Language and sounds Ahmed Qadoury Abed

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Ahmed Qadoury Abed
Ph D Candidate
Baghdad University College of Arts
English Dept
2012/2013

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Language and sounds Ahmed Qadoury Abed

  1. 1. Language and Sounds The two terms ‘language’ and ‘sound’ are so common in introductory textbooks about language and linguistics and wherever there is a need to talk about communication. Both terms can raise the need to think of such following general questions: 1
  2. 2. General Questions What is ‘language’? What is ‘sound’? What is the relationship between language and sounds? Can any sound be part of a language? Do sounds work separately or together? If Yes/No, how can this be done? Do we have non-verbal languages (languages with no sounds)? What about animals? Can we consider their crying, singing, and dancing a language? How are human sounds produced / analyzed? And there are more! 2
  3. 3. Selected Definitions ofLanguage In a comprehensive view on these definitions of ‘language’ presented by Lyons (1981:3-8) and Gimson (1970:3), it is so evident that language is a means of communication: Sapir Bloch & Trager Hall Gimson 3
  4. 4. Sapir’s Definition According to Sapir (1921:8): “Language is a purely human and non-instinctive method of communicating ideas, emotions and desires by means of voluntarily produced symbols”(Cited in Lyons,ibid.:3). 4
  5. 5. Bloch & Trager Bloch & Trager (1942:5) wrote: “A language is a system of arbitrary vocal symbols by means of which a social group co-operates” Cited in Lyons,ibid.:4). 5
  6. 6. Hall’s Definition Hall (1968:158) states that language is “the institution whereby human communicate and interact with each other by means of habitually used oral-auditory arbitrary symbols” (Cited in Lyons ,ibid.). 6
  7. 7. Gimson’s Definition Gimson states that “a language is a system of conventional signals used for communication by a whole community”. 7
  8. 8. The Actual Purpose oflanguage In spite of their references and defects, these definitions reflect more than one fact about the actual purpose of language: 1- a method of communication, 2- a system of arbitrary vocal symbols, 3- the institution, and 4- a system of signals all can reflect that language is an organized entity of symbols. 8
  9. 9. Basic Features of thesesymbols These symbols or signals are used to1- interact, 2- communicate, 3-co-operateThe other point is being1- vocal, 2-oral, 3- auditory.Also , these definitions contain certain words or phrases , like1- ‘human’, 2- ‘arbitrary’ ,and 3- ‘habitually used’,which all indicate that those scholars believe in specifying the term ‘language ‘ for humans , not for other means of communication whether these are related to animals or artificial. 9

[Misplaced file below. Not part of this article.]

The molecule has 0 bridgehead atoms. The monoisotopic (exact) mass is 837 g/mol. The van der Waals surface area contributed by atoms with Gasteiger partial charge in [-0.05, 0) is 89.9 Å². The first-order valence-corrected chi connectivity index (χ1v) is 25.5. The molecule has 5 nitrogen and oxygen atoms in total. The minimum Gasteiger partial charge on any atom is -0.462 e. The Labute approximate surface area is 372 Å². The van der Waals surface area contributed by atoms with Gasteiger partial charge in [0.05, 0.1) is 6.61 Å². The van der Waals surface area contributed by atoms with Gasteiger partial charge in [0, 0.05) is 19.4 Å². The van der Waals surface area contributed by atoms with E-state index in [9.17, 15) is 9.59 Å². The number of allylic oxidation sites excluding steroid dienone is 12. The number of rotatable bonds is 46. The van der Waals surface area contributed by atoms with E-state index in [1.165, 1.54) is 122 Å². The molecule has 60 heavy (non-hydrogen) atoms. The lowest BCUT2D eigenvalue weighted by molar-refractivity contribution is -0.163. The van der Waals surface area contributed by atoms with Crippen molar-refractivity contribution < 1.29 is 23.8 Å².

10. 10. Lyons’ Point of View This opinion is fully clear in Lyons’ analysis and discussion of these definitions stating that the word ‘language’ is recently used ‘metaphorically’ (p.4),since we have nowadays :- body language,- face language ,- programming language, etc. 10
  11. 11. The meaningful nature ofthese symbols Another issue in these definitions is the use of ‘symbols’ to mean sounds. Thus, sounds are vocal, oral, or auditory, but meaningful .This means that there are meaningless and meaningful sounds. For a recently –born baby, sounds articulated by his parents, brothers and sisters, and relatives are meaningless, but may be with social function. For adults, like Iraqis, we laugh when we hear Chinese or Japanese, to the extent that both are identical, and imitating them will bring fun. 11
  12. 12. Basic Questions &PhoneticiansTherefore, what is a sound? And how are these meaningful sounds be realized? Who said this?These three questions were answered by those people who spent efforts in analyzing sounds into meaningful and meaningless. They are called phoneticians. Simply, they are people, worked and still working on recording, analyzing , and then classifying these sounds into categories or types. 12
  13. 13. Diachronic and SynchronicThis importance of studying sounds is both diachronic and synchronic since “the natural or primary medium for human language is sound” (Lyons,1981:66). 13
  14. 14. Sound is the primary mediumof human languageFor this reason, the study of sound is of more central importance in linguistics than is the study of writing, of gestures, or of any other language –medium whether actual or potential.But it is not sound as such, and not the full range of sounds, that is of concern to the linguist or phoneticians.He is interested in the sounds that are produced by the human speech-organs in so far as these sounds have a role in language. Let us refer to this limited range of sounds as the phonic medium and to individual sounds within that range as speech-sounds 14
  15. 15. The Nature of Sound A speech sound is one of the individual sounds produced in sequence during speech. When we speak, the several speech organs are all in constant motion: the lips, the jaw, the velum, the glottis and the several parts of the tongue are all moving about at their own pace, with only the occasional moment of motionlessness. Nevertheless, we hear the result as a linear sequence of individual sounds, each following the last, and each having its own distinguishing characteristics. Each one of these perceived sounds is a speech sound. And yet the individual sound is not, properly considered, an element of speech at all, for speech is a significant function and the sound as such has no significance. 15
  16. 16. Single Sound but meaningful It happens occasionally that the single sound is an independently significant element (such as French a “has” of the verb ‘avoir’). 16